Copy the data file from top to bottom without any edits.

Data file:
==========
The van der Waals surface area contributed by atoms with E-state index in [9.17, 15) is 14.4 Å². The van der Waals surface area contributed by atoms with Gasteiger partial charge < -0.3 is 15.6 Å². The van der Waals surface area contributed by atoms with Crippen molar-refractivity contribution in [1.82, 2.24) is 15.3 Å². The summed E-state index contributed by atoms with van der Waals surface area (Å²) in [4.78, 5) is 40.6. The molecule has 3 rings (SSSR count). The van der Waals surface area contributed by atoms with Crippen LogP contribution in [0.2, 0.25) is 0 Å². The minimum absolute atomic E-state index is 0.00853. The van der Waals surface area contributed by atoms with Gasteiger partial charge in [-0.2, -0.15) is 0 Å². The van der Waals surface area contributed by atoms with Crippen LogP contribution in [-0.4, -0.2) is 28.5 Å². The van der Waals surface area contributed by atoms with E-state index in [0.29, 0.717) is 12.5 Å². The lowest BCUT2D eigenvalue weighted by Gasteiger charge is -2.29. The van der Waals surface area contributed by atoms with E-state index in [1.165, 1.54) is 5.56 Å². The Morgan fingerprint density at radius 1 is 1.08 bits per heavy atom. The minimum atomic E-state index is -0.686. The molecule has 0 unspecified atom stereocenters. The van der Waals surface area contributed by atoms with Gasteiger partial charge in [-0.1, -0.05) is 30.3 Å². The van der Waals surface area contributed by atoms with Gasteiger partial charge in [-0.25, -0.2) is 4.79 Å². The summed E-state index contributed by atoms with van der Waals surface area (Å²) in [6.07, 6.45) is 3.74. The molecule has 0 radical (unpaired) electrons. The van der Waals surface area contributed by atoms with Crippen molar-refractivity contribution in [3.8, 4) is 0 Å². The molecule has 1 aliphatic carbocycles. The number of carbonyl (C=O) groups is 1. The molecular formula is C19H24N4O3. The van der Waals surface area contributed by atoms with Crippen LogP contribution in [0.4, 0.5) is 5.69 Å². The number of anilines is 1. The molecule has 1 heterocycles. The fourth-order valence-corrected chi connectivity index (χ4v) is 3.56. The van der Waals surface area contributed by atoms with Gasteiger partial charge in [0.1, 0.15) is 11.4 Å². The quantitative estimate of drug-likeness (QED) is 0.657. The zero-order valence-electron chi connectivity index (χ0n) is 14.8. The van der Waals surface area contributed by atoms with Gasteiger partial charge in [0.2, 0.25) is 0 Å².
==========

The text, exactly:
The van der Waals surface area contributed by atoms with E-state index in [9.17, 15) is 14.4 Å². The van der Waals surface area contributed by atoms with Gasteiger partial charge < -0.3 is 15.6 Å². The van der Waals surface area contributed by atoms with Crippen molar-refractivity contribution in [1.82, 2.24) is 15.3 Å². The summed E-state index contributed by atoms with van der Waals surface area (Å²) in [4.78, 5) is 40.6. The molecule has 3 rings (SSSR count). The van der Waals surface area contributed by atoms with Crippen LogP contribution in [0.2, 0.25) is 0 Å². The minimum absolute atomic E-state index is 0.00853. The van der Waals surface area contributed by atoms with Gasteiger partial charge in [-0.2, -0.15) is 0 Å². The van der Waals surface area contributed by atoms with Crippen LogP contribution in [-0.4, -0.2) is 28.5 Å². The van der Waals surface area contributed by atoms with E-state index in [0.29, 0.717) is 12.5 Å². The lowest BCUT2D eigenvalue weighted by Gasteiger charge is -2.29. The van der Waals surface area contributed by atoms with E-state index in [1.165, 1.54) is 5.56 Å². The Morgan fingerprint density at radius 1 is 1.08 bits per heavy atom. The minimum atomic E-state index is -0.686. The molecule has 0 unspecified atom stereocenters. The van der Waals surface area contributed by atoms with Gasteiger partial charge in [-0.1, -0.05) is 30.3 Å². The van der Waals surface area contributed by atoms with Gasteiger partial charge in [-0.25, -0.2) is 4.79 Å². The summed E-state index contributed by atoms with van der Waals surface area (Å²) in [6.07, 6.45) is 3.74. The molecule has 0 radical (unpaired) electrons. The van der Waals surface area contributed by atoms with Crippen molar-refractivity contribution in [3.8, 4) is 0 Å². The molecule has 1 aliphatic carbocycles. The number of carbonyl (C=O) groups is 1. The molecular formula is C19H24N4O3. The van der Waals surface area contributed by atoms with Crippen LogP contribution in [0.4, 0.5) is 5.69 Å². The number of anilines is 1. The molecule has 1 heterocycles. The fourth-order valence-corrected chi connectivity index (χ4v) is 3.56. The van der Waals surface area contributed by atoms with Gasteiger partial charge in [0.1, 0.15) is 11.4 Å². The quantitative estimate of drug-likeness (QED) is 0.657. The zero-order valence-electron chi connectivity index (χ0n) is 14.8. The van der Waals surface area contributed by atoms with Gasteiger partial charge in [0.2, 0.25) is 0 Å².